So you think you got what it takes to take on a classroom full of teenagers? Or worse yet, five-year-olds?

If you've mastered the theory of teaching but the idea of actually being in charge of a whole army of kids still gives you the jitters, then hey: start counting your blessings. That's the whole point of student teaching: that you get the practice, without the burden of responsibility.

At least, not the entire burden.

After all, if you're in a teaching program, then at some point you're going to be required to cross this bridge, either through a practicum or student teaching (they're essentially the same, but the practicum is a lot shorter). You have to gain some experience in order to gain your license, and that's where getting thrown into the fire o' the classroom comes in.

The good news is that you will be guided every step of the way during student teaching. You will have your own professor who's overseeing your progress and you'll have your mentor teacher in the classroom in question.

The bad news? You'll still be super-nervous. But that's totally normal.

When you student teach, you'll start by observing other teachers and then move to planning, until you ultimately take complete control of the classroom once your turn rolls around.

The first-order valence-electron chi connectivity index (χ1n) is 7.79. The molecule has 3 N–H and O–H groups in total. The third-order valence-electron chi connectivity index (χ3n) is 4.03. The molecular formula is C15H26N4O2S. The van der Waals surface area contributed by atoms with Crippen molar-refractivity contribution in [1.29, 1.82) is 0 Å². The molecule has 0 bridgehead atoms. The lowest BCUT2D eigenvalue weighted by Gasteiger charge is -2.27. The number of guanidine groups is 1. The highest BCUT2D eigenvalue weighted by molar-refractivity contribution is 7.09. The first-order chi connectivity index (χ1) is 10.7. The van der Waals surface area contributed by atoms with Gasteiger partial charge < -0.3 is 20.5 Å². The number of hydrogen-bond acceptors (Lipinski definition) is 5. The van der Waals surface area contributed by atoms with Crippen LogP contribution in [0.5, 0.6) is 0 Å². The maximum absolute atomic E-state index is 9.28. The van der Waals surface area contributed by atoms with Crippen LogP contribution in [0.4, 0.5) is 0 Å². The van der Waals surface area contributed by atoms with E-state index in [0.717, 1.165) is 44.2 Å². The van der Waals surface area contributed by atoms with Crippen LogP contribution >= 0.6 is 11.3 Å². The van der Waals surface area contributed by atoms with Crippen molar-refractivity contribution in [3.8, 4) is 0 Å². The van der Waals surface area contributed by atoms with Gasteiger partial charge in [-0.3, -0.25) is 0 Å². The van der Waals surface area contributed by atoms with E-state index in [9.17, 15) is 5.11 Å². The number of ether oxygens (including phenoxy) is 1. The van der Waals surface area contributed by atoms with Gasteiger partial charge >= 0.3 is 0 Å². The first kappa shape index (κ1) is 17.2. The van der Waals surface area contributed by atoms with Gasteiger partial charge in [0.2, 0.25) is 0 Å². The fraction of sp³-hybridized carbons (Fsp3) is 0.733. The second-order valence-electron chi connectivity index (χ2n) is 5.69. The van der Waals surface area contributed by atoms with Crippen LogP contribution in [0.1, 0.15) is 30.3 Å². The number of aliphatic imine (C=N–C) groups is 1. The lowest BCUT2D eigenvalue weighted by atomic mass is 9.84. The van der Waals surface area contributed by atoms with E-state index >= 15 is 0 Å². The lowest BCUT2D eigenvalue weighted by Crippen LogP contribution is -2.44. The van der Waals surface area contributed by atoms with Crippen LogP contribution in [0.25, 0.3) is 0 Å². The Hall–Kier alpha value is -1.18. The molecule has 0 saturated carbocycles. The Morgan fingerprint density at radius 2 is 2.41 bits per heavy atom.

Throughout this process, your mentor teacher and supervisor will guide you. They will plan with you, observe you, give helpful advice and feedback, and support you every step of the way. Sounds nice, right?

Before you call up that mentor at 2:00AM to ask all your questions (please. don't.), here's a taste of some of our fave FAQs:

  • When will I get to do my student teaching? Hold your horses, cowboys and cowgirls. You'll have to wait until your last semester. You'll probably have a practicum before that time, so there's hope for those of you who are champing at the bit to get into the classroom. But as for extended student teaching, it'll be right near the end of completing your coursework.
  • How long will student teaching last? Somewhere around 6-8 weeks, and you might actually divide that among grade levels if you're looking to get certification across grade levels (such as secondary and middle school, or middle school and elementary endorsements, for example).
  • What will my day look like? Pretty much look to your mentor teacher's day and his or her schedule will be your schedule. That teacher's content will be your content. You'll become their twin for the duration of your student teaching experience. Freaky-deaky.
  • How soon will I be allowed to teach? In general, teaching comes after a few weeks of observing your mentor teacher teaching, but it may be different with your specific situation. Be patient, young Padawan.
  • Will I spend all my time with one teacher? Here's where things can get mixed up. Some folks divide their time among several teachers, and some stick with only one. You need to determine what your endorsement requires for the certification you want, and you'll need to talk with your supervising professor to see how best to handle your personal sitch. Communication is key here, so make sure you figure out how to fulfill all the requirements that'll get you the endorsements you want